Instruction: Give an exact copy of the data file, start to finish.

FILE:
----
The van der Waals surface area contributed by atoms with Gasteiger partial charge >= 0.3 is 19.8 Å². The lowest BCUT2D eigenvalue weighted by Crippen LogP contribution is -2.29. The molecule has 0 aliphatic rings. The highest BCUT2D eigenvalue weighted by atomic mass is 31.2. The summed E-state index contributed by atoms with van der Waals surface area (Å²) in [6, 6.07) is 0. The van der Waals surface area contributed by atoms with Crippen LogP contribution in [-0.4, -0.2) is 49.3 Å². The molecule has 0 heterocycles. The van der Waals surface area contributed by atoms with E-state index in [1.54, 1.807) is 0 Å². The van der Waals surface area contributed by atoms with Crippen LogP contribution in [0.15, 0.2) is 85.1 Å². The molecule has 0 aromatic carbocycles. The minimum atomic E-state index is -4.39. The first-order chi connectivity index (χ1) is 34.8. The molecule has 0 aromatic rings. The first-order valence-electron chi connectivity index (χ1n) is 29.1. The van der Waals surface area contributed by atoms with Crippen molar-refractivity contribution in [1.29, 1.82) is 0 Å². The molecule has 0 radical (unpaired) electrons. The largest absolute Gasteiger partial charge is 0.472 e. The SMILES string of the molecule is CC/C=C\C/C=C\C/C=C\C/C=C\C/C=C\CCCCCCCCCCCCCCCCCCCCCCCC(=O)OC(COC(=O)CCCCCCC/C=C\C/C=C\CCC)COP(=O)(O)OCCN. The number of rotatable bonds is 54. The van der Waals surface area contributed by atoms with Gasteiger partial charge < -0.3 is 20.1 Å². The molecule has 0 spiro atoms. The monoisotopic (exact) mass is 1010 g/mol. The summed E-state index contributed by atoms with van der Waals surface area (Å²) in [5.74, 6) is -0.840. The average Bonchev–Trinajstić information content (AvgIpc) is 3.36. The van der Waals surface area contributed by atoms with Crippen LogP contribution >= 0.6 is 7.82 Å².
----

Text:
The van der Waals surface area contributed by atoms with Gasteiger partial charge >= 0.3 is 19.8 Å². The lowest BCUT2D eigenvalue weighted by Crippen LogP contribution is -2.29. The molecule has 0 aliphatic rings. The highest BCUT2D eigenvalue weighted by atomic mass is 31.2. The summed E-state index contributed by atoms with van der Waals surface area (Å²) in [6, 6.07) is 0. The van der Waals surface area contributed by atoms with Crippen LogP contribution in [-0.4, -0.2) is 49.3 Å². The molecule has 0 heterocycles. The van der Waals surface area contributed by atoms with E-state index in [1.54, 1.807) is 0 Å². The van der Waals surface area contributed by atoms with Crippen LogP contribution in [0.15, 0.2) is 85.1 Å². The molecule has 0 aromatic carbocycles. The minimum atomic E-state index is -4.39. The first-order chi connectivity index (χ1) is 34.8. The molecule has 0 aromatic rings. The first-order valence-electron chi connectivity index (χ1n) is 29.1. The van der Waals surface area contributed by atoms with Crippen molar-refractivity contribution in [1.29, 1.82) is 0 Å². The molecule has 0 radical (unpaired) electrons. The largest absolute Gasteiger partial charge is 0.472 e. The SMILES string of the molecule is CC/C=C\C/C=C\C/C=C\C/C=C\C/C=C\CCCCCCCCCCCCCCCCCCCCCCCC(=O)OC(COC(=O)CCCCCCC/C=C\C/C=C\CCC)COP(=O)(O)OCCN. The number of rotatable bonds is 54. The van der Waals surface area contributed by atoms with Gasteiger partial charge < -0.3 is 20.1 Å². The molecule has 0 spiro atoms. The monoisotopic (exact) mass is 1010 g/mol. The summed E-state index contributed by atoms with van der Waals surface area (Å²) in [5.74, 6) is -0.840. The average Bonchev–Trinajstić information content (AvgIpc) is 3.36. The van der Waals surface area contributed by atoms with Crippen LogP contribution >= 0.6 is 7.82 Å².